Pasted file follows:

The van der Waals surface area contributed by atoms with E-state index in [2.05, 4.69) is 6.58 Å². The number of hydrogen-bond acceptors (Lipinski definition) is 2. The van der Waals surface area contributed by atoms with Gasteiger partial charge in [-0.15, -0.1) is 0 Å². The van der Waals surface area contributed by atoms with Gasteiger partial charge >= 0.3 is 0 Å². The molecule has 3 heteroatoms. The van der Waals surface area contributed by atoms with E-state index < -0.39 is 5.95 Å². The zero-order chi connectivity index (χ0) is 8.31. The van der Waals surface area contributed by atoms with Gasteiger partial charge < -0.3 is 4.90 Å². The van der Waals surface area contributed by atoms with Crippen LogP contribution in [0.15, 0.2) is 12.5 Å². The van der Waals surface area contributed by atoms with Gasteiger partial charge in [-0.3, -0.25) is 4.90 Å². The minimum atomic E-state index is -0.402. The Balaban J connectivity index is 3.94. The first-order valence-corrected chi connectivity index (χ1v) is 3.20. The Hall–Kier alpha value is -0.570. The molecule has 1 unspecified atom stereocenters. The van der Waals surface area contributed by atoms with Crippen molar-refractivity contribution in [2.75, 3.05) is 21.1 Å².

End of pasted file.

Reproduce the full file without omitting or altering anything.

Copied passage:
The van der Waals surface area contributed by atoms with E-state index in [2.05, 4.69) is 6.58 Å². The number of hydrogen-bond acceptors (Lipinski definition) is 2. The van der Waals surface area contributed by atoms with Gasteiger partial charge in [-0.15, -0.1) is 0 Å². The van der Waals surface area contributed by atoms with Gasteiger partial charge >= 0.3 is 0 Å². The molecule has 3 heteroatoms. The van der Waals surface area contributed by atoms with E-state index < -0.39 is 5.95 Å². The zero-order chi connectivity index (χ0) is 8.31. The van der Waals surface area contributed by atoms with Gasteiger partial charge < -0.3 is 4.90 Å². The van der Waals surface area contributed by atoms with Crippen LogP contribution in [0.15, 0.2) is 12.5 Å². The van der Waals surface area contributed by atoms with Gasteiger partial charge in [-0.3, -0.25) is 4.90 Å². The minimum atomic E-state index is -0.402. The Balaban J connectivity index is 3.94. The first-order valence-corrected chi connectivity index (χ1v) is 3.20. The Hall–Kier alpha value is -0.570. The molecule has 1 unspecified atom stereocenters. The van der Waals surface area contributed by atoms with Crippen molar-refractivity contribution in [2.75, 3.05) is 21.1 Å².